Most Honda Accord Tourer buyers will likely opt for the manual version, but I particularly enjoyed the automatic, the electronic 5-speed gearbox changing smoothly on the whole, and feeling very well suited to the diesel engine. They are not perhaps the most feisty partners, but work together effectively to create a smooth and refined setup.
Although some people may find the firm suspension a little too hard for their liking, I really didn’t find it too much of an issue, at any speed. To me, it didn’t feel any firmer than say an Audi A4 Avant’s suspension, and the firmness brought with it a feeling of planted-ness, stability and safety. Apart from over very poor surfaces, it coped with speed bumps and potholes pretty well, and road and tyre noise were kept at palatable levels throughout. I liked the large wing mirrors and even they didn’t create any undue noise.
The Mondeo is often cited as the class benchmark and the Honda Accord Tourer’s steering crispness wasn’t quite as excellent, but it wasn’t far off and I was impressed by the lack of body roll during sharp cornering. The Honda really did feel safely chuckable, so brought a sporty element to the drive quality, only perhaps let down by a lack of any drama whatsoever on kickdown. The steering was nicely weighted as well as responsive and the latest Accord’s low centre of gravity and wider track made the car feel planted and stable.
Now, what about its economic credentials? Sticking with the Mondeo comparison, Ford’s 2.2-litre diesel with a 6-speed automatic transmission is 50PS more powerful than the Honda and emits 173g of CO2/km. The Honda I drove has a CO2 emissions figure of 174g/km, so is not the greenest in the class. Ford claim 43.5mpg combined from their more powerful alternative, but it’s not often that cars match the published figures in real life driving. This is where the Honda impressed me, if not on paper but in reality. Honda quote 42.8mpg combined. What did I achieve? 41.2mpg over 250ish miles of mixed driving, so very close indeed, meaning the Accord Tourer automatic doesn’t end up with any egg on its face as far as economy, which is realistically promoted.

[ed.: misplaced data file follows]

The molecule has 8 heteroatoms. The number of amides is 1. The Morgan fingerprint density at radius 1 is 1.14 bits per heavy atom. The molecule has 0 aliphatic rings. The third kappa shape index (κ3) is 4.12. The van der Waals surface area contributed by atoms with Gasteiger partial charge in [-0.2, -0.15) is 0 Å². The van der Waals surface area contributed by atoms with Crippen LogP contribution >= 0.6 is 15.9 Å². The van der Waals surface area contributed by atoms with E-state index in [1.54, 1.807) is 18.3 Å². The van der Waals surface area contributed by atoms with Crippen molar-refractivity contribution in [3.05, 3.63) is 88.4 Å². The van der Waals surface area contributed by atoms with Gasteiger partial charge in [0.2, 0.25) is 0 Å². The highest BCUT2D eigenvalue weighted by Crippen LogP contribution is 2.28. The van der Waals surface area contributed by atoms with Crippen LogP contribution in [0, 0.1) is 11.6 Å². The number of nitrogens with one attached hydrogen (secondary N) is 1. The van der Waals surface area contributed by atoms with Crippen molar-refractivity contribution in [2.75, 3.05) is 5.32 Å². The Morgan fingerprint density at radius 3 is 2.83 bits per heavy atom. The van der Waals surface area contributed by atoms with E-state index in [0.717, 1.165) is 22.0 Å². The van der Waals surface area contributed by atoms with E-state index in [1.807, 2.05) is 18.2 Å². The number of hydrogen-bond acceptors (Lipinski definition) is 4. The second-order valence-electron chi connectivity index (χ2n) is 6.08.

The latest Honda Accord Tourer looks much better than the predecessor, with its new found curviness at the rear, along with some lovely styling tweaks. Okay, it may just be a facelift when it boils down to it, but it still looks a classy motor in my view.
Inside, the solid theme continues, paralleled by a decent level of plushness and a huge specification list. It proved a comfy car for four adults, munching away motorway miles and dispatching country lanes with equal ease, keeping me the driver entertained and safe with all its gadgets and technology. The downside is the lack of boot space compared to some of its rivals.
The combination of the automatic gearbox and the 2.2-litre diesel engine worked very well and although the performance wasn’t particularly energetic, the crisp handling, solid ride and remarkable quietness resulted in a very pleasant overall package. It isn’t cheap, this one costing £30,000 in EX trim, but if you want to stand out from the crowd with a good, honest, all-round family car, it’s definitely worth test driving and considering.
© Oliver Hammond
Motoring Writer, Road Test Reviewer & Car Consultant
Specification of the ACCORD TOURER 2.2 i-DTEC EX AUTOMATIC tested in this review
Colour: Alabaster Silver
Registration: RE61 NPX
OTR price: £30,365
Capacity (cc): 2199